Encyclopedia Astronautica
Centaur V1


American space tug. One launch, , 2002. Upper stage / space tug - in production. Single engined Centaur for Atlas V, powered by one Pratt & Whitney RL10A-4-2 turbopump-fed engines burning liquid oxygen and liquid hydrogen.

For typical, high-energy mission applications, Centaur would be configured with one RL10 engine. Guidance, tank pressurization, and propellant usage controls for both Atlas and Centaur phases were provided by the inertial navigation unit (INU) located on the Centaur forward equipment module.

Gross mass: 22,825 kg (50,320 lb).
Unfuelled mass: 2,026 kg (4,466 lb).
Height: 12.68 m (41.60 ft).
Diameter: 3.05 m (10.00 ft).
Span: 3.05 m (10.00 ft).
Thrust: 99.19 kN (22,300 lbf).
Specific impulse: 451 s.
Number: 1 .

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Associated Countries
Associated Engines
  • RL-10A-4-2 Pratt and Whitney lox/lh2 rocket engine. 99.1 kN. In production. Isp=451s. Used on Atlas IIIB launch vehicle. First flight 2002. Two engines; electro-mechanical thrust vector control actuators replaced earlier hydraulically actuated system. More...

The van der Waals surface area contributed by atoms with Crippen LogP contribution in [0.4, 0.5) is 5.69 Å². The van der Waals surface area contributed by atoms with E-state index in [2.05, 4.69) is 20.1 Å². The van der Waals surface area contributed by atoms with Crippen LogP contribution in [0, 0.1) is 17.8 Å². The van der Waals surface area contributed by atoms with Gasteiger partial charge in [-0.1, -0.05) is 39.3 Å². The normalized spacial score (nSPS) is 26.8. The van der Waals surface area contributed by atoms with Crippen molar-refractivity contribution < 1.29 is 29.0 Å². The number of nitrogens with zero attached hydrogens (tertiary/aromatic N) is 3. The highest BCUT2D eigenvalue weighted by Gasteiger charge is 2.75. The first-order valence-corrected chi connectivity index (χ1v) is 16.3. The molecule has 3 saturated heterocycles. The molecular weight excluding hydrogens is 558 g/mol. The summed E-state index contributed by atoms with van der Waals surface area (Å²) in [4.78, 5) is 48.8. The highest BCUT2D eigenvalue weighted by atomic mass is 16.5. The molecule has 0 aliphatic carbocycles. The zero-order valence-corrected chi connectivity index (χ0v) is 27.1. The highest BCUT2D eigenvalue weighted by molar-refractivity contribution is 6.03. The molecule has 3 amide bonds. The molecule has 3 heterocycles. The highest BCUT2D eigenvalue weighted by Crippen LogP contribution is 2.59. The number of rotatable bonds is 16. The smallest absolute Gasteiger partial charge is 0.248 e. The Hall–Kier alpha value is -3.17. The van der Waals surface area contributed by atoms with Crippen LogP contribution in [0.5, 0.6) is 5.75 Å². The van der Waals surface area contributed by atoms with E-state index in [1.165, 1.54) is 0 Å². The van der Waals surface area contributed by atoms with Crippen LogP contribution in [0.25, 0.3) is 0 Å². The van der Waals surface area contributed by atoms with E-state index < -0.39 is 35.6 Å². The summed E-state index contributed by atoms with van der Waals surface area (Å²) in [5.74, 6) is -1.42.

See also
Associated Propellants
  • Lox/LH2 Liquid oxygen was the earliest, cheapest, safest, and eventually the preferred oxidiser for large space launchers. Its main drawback is that it is moderately cryogenic, and therefore not suitable for military uses where storage of the fuelled missile and quick launch are required. Liquid hydrogen was identified by all the leading rocket visionaries as the theoretically ideal rocket fuel. It had big drawbacks, however - it was highly cryogenic, and it had a very low density, making for large tanks. The United States mastered hydrogen technology for the highly classified Lockheed CL-400 Suntan reconnaissance aircraft in the mid-1950's. The technology was transferred to the Centaur rocket stage program, and by the mid-1960's the United States was flying the Centaur and Saturn upper stages using the fuel. It was adopted for the core of the space shuttle, and Centaur stages still fly today. More...

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